Even in third grade, McKenzie Willey wasn't interested in cutting corners.
The 8-year-old found it embarrassing to serve the ball underhanded, even though she lacked the arm strength to propel the ball over the net any other way. After all, she'd grown up watching the college players her mom coached smack the ball over the net with what looked like relative ease.
Cindy Willey had to explain to her already ambitious daughter that putting the ball in play was more important than the style of serve. And despite her desire to serve the ball with what she perceived to be the correct technique, McKenzie — nicknamed Kizzy — Willey decided winning was more important than style, at least until her arm strength caught up with her desire.
Now a senior at Lone Peak High School, Kizzy remains focused on doing what's necessary to improve — on and off the court. She refuses to skip a rep in the weight room, sit out of a sprint at practice or swing a little softer to save her arm for another day.
The powerful outside hitter prepares for competition with a ferocious intensity, and then she plays with the kind of reckless abandon that can cause her parents to beam with pride and cringe with worry — at the same time.
"Her dad started calling her 'KamaKizzy' after a game last year," said Willey, who is an assistant coach for the Knights. "She dove out of bounds for a ball, cracked her head on the floor, and got right back up."
Parents and coaches admonish her to be careful.
They advise her to pace herself.
Most of the time, to no avail.
"She's a pretty driven girl," said her mom. "She's not really that normal. She loves working out. There are times we have to say, 'You cannot work out. You have to give your body a break.' "
Kizzy has learned, albeit reluctantly, that her parents and coaches usually know best. And at the heart of that effort and focus is the desire to accomplish something great.
"She doesn't want to do things halfway," Cindy said. "She goes all out."
That includes off the court, where the outside hitter maintains a 4.0 GPA and shuns junk food (including soda) so she has the energy to compete with the country's best.
Her talent, drive and work ethic earned her a scholarship offer to Arizona State University, where she will play next fall for former BYU head coach Jason Watson, and a place on the USA High Performance team this summer. She was invited from a pool of 3,500 volleyball players to try out. She made the roster of 24 players and competed for the U.S. at the NORCECA Championships in August.
But what might be most remarkable about her accomplishment this year is that she made the U.S. High Performance Team despite playing with a broken finger.
"I thought I just jammed my pinkie finger," Kizzy said in an interview in August. "The pain zapped me pretty good."
That's because in addition to a fracture, she'd torn some ligaments. For five days she couldn't train, which for her, was like torture. So eventually doctors and her parents agreed to let her tape her hand and play through the pain.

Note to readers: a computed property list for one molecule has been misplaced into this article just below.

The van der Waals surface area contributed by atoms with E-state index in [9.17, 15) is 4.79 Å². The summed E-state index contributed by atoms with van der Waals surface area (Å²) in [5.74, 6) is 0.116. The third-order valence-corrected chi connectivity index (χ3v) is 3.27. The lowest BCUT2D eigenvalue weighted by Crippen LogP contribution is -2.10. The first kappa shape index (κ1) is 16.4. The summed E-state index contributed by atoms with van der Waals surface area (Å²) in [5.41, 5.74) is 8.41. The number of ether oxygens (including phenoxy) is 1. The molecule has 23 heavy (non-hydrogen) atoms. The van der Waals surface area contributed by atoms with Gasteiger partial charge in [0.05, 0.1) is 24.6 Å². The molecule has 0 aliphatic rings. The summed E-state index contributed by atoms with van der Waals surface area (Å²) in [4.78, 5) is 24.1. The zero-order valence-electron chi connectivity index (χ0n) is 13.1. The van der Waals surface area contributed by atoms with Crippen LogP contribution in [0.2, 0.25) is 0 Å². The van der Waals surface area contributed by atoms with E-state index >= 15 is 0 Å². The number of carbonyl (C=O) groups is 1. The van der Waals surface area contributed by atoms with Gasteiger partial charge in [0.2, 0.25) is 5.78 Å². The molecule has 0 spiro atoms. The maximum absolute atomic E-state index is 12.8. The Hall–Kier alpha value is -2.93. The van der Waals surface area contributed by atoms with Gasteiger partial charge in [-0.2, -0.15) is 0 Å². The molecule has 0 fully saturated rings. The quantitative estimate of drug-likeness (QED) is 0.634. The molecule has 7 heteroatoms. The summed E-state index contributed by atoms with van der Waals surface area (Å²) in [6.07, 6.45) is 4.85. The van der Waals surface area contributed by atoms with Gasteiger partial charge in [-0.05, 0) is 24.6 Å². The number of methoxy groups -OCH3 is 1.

"I did take Advil," she admitted with a slight laugh. "You do what you can to stay in the game."
Her hand is healed and now she's committed to helping the Knights return to the championship game after losing to eventual champion Davis in the state semifinals last season.
McKenzie Willey is the daughter of two former volleyball players who insisted their children be active when they were young. That led young Kizzy to try just about every game imaginable from gymnastics to baseball to soccer. But eventually, it was volleyball that won her heart, just as it had her mother's two decades ago.
Kizzy said that because she was essentially raised in a gym, there aren't too many places she feels more at home than a volleyball court.
"I was born and raised in volleyball," said Kizzy Willey. "My mom played and coached all her life. I was a gym rat ever since birth. I was raised in gyms."
Her mom said that's not an exaggeration. Both Cindy and Walt Willey played volleyball, and Cindy coached in various capacities since she finished playing at the University of Montana. She laughs when asked to compare her daughter's talent to her own.
"We've never compared her to me at all," said Cindy Willey, who at 5-foot-8 was the smallest middle blocker in the NCAA when she played. "If we did, I'd be embarrassed. She's 6-foot-1 and the game has evolved."
Club programs, as well as national development programs, have given volleyball players advantages that, just two decades ago, players didn't even dream of having.
Players are stronger, the game quicker and the sport more complex. It requires more all-around fitness and intelligence than ever.
"It's a real mental game," Kizzy said of why she enjoys the sport so much. "The particular position I'm on, outside hitter, you're the go-to girl, kind of the leader on the court. You have to step up and play all the way around. You need to be good at everything, and you need to be able to put a ball away."
And anyone who's seen the 18-year-old swing knows that when she says "put the ball away" she means sending it over the net with no hope it will be returned.
Competition is not an endeavor "KamaKizzy" takes lightly.
"It's a lot of pressure on us, but I like the pressure," she said. "I play with a lot of intensity, so it's the perfect sport for me. It's a good thing there is a net between me and the opponent."
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